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Recapping Microsoft Management Summit 2010

I thought I’d take a quick moment to run through some of the key points I took away from Microsoft Management Summit 2010 this year for those who weren’t able to attend. I was only there Tuesday and part of Wednesday, but spoke to quite a few people (both Microsoft folks and attendees), and came away with some interesting tidbits.

  • In case you didn’t already know this, Microsoft is really committed to the cloud. A large part of the Tuesday morning keynote was dedicated to how customers can (and will be able to) use System Center products to monitor and manage their cloud environments. In fact, System Center Operations Manager 2007 R2 already has cloud monitoring support built-in, and there is a lot more to come.

    Most of the attendees I spoke with found the cloud talk to be extremely interesting, even if they are a ways away from actually implementing it themselves. One developer I spoke with who has played around with Windows Azure seemed especially pleased with the path Microsoft was on with System Center, saying “Azure is cool, but it’s really just a technology. It’s how you manage it – that’s where the really good stuff is.”

  • Just to reemphasize, everyone I talked to found the cloud chatter to be mostly fascinating (rather than annoying), but hardly anyone seems to be close to actually doing it. One reason behind the reluctance was just a general lack of understanding from people about how to make the cloud work for them. As one attendee put it, “Going up and showing a demo or slides is all well and good, but how do I adapt it to my organization? How much does it cost to implement?”
  • The one attendee I spoke with who actually was looking into a cloud strategy was a fellow named Aaron Cooper, a systems management solutions architect at the Royal Bank of Canada. He said his organization is in the process of a data center move, and the cloud could very well play a role for them. He said the main challenges he sees involve finding the time to plan things out and developing an implementation strategy with zero downtime.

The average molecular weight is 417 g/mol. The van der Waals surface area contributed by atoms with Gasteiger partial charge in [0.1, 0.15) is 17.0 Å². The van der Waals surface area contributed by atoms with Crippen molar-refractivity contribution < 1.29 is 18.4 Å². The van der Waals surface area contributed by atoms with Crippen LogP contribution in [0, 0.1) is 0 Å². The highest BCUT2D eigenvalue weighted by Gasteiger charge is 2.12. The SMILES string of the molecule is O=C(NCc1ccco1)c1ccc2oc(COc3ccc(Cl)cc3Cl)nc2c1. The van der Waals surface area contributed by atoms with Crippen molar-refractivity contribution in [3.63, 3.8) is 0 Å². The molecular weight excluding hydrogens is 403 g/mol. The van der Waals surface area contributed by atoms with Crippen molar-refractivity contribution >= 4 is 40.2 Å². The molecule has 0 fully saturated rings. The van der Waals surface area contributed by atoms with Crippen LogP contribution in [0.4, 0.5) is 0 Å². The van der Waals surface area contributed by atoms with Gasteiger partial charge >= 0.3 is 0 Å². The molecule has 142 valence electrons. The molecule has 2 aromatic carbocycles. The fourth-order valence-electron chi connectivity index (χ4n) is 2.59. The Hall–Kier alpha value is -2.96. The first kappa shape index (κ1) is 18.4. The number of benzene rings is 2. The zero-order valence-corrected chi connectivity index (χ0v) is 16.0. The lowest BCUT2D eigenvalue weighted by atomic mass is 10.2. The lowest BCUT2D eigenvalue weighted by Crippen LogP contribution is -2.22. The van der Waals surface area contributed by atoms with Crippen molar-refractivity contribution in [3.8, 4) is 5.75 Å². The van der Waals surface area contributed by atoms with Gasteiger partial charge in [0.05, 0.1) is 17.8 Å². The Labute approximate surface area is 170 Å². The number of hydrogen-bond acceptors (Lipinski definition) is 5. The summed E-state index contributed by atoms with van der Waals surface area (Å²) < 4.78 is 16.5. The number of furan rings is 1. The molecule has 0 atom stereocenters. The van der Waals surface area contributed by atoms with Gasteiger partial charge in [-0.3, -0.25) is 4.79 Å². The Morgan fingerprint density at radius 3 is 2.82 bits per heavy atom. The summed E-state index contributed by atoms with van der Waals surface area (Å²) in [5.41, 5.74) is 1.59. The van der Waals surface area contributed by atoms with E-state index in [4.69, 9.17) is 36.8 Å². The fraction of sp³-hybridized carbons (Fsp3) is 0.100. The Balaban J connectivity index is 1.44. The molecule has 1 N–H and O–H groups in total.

Cooper said the key to really reaping the cost benefits of cloud computing requires a great amount of vision. He added that anyone considering a move to the cloud should actually have a “visoneering team” on hand to plan things out, stay on top of the latest technologies and figure out how they will work best for the organization. “Visioneering is kind of my word, so make sure you credit me for that,” he said with a smile. No problem Mr. Cooper, consider yourself credited!

  • Another topic that turned some heads during the Tuesday keynote was the concept of long-distance live migration. This was sort of buried under all the cloud talk, but it basically involves traditional live migration, only applying it offsite from data center to data center (with zero downtime). Microsoft president of server and tools business Bob Muglia said the company is providing this capability through a partnership with Hewlett-Packard.
  • I didn’t speak with a lot of vendors at the show, but I did talk a little with the folks at Veeam. They just announced an update for their nworks product which basically helps users monitor and manage VMware machines using System Center Operations Manager 2007 and Virtual Machine Manager 2008 in the same way they would with machines running on Microsoft Hyper-V. Another win for heterogeneity.
  • Finally, lots of RTM announcements went down last week as well. In case you missed it, System Center Data Protection Manager 2010, System Center Essentials, and (finally) Service Manager 2010 were released to manufacturing. The beta for Configuration Manager 2007 R3 was also made available.

    I sat down with Robert Reynolds, Microsoft director of product planning for System Center, to get the details on what’s new with all these releases and more (including VMM 2008 R2 and how the Opalis acquisition fits into everything). He also talks a good deal about Microsoft’s overall cloud strategy, echoing much of what Muglia talked about during his keynote.

For more information on Microsoft System Center and other systems management products, visit

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You didn't speak with the vendors? Just hung out at the Veeam booth? Did you catch the concept in Muglia's speech that Microsoft only wants to host your data, i.e., SQL Server? I'm sorry -- there's a lot of generalizations here. MMS 2010 was a long week with a lot of opportunity to connect with the community.